An unapologetic aging domestic terrorist writes a book about “justice” and Barack Obama praises it. This isn’t guilt by association but guilt by agreement.
Had Ayers written a book about ping-pong and Obama praised it, perhaps that wouldn’t be revealing. But Ayers, the ultimate juvenile delinquent, wrote a book about the juvenile justice system and won a “rave review” from Obama, according to the New York Times.
“A searing and timely account of the juvenile court system, and the courageous individuals who rescue hope from despair,” Obama said of Ayers’ book, A Kind and Just Parent: The Children of Juvenile Court.
Praising Ayers’ thoughts on juvenile justice — someone who has been quoted as saying of his youth, “I don’t regret setting bombs. I feel we didn’t do enough” — is like praising a famous arsonist who has penned a study of fire department lapses.
That Obama uncorked his political career at a “coffee” in the home of this fugitive from justice is a Tom Wolfe novel come to life. The radical influences on Obama are almost beyond parody: in youth, he sat at the knee of a Communist poet, Frank Marshall Davis, learned community organizing from the works of Saul Alinsky, received religious instruction from the “God damn America”-spewing Jeremiah Wright, and political tutoring from attendees at Communist Congresses like Alice Palmer.
Guilt by association? In Chicago, as evident in the fact that his first state senate campaign got a boost from Palmer introducing him to Ayers’ social circle, Obama sought reward by association and agreement with radicals.
Only expediency blunts Obama’s radicalism. After Jeremiah Wright’s Marxist hatreds of America became widely known, Obama claimed ignorance of his views and said that wasn’t the Wright “he knew.” But even Jeremiah Wright flagged that as a lie, noting, as the Obama campaign bus rolled over him, that the only person who had changed was Obama under his evolving political needs.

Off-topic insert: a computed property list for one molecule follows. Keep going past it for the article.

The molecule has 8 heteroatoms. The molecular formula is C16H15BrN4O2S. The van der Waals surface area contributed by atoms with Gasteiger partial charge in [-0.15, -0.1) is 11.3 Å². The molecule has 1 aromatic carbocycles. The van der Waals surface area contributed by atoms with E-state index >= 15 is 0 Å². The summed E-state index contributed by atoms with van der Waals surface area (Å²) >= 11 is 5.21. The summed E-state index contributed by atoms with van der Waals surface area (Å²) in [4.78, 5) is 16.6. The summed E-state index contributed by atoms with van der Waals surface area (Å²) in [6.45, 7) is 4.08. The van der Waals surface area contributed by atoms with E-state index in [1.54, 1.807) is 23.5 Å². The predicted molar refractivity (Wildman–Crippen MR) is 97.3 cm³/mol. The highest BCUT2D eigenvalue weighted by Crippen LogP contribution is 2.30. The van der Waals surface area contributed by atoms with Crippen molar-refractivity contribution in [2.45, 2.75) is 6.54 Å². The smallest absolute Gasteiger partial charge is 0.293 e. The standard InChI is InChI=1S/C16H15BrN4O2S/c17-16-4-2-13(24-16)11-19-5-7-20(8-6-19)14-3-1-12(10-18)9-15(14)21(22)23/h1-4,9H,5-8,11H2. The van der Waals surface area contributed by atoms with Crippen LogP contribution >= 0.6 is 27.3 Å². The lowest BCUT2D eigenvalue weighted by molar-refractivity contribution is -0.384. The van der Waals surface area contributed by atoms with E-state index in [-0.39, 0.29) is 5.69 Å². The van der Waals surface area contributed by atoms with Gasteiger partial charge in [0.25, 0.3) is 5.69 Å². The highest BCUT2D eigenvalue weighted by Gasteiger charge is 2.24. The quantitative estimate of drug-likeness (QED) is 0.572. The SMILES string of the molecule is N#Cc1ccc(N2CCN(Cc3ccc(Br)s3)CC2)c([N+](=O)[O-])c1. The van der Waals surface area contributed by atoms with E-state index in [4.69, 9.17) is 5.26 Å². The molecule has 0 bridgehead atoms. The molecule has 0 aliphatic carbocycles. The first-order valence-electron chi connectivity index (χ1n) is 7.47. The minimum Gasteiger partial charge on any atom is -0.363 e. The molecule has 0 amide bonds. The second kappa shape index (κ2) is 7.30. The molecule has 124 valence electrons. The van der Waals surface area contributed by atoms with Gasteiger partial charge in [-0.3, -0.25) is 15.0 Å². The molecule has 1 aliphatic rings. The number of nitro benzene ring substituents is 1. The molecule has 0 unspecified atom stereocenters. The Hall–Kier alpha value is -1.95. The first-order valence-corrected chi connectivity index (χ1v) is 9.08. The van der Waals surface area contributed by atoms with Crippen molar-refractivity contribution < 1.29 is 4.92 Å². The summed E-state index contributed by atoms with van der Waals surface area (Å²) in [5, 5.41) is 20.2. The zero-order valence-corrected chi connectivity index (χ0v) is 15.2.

Obama associated with Wright not in spite of his views but largely because of them. It is hard to cry “guilt by association” when one of his two memoirs is named after a phrase from Wright’s lips. Obama associated with Ayers not in spite of his contempt for America’s system of justice but at least in part because of it, as illustrated in Obama’s praise for Ayers’ book touching on the justice system.
If McCain can’t establish guilt by agreement, that’s in large part because Obama’s temperament is considerably less fiery than his philosophy. This makes him the perfect vehicle for 1960s radicalism: his cool trot will get radicals on his shoulders to the same destination far more quickly than their unseemly stampede.
The irony is that Obama is radical in his views but not in his temperament, while McCain appears, at least in the last few weeks, radical in his temperament but not his views. McCain’s panicky reaches for the grand gesture to save a spiraling economy, or blowing up in anger at Des Moines editorialists, have only succeeded in making Obama look plausibly presidential.
Yet close examination of his words, which form his only real credential for the presidency, is not reassuring. If one were to cover up the names attached to his speeches/writings and Ayers’ — or his writings and Wright’s — it would be hard sometimes to tell the difference.
Obama’s casual calls for confiscating the profits of oil companies — based on the assumption that all wealth belongs to the state — or his description of a redistributionist tax system — based on the assumption that the state should tax for goals of “justice,” not just to pay for its legitimate functions — proceed on premises Wright and company taught him long ago. His most famous thought from the campaign– that economic frustration makes Americans turn to the opiates of God and guns– couldn’t have cemented this biographical background any better.
As his memoirs make clear, in which he recounts weeping at Wright’s sermons and lapping up the hard-bitten musings of veteran radicals, his associations with the far left produced in him little guilt and a lot of pride.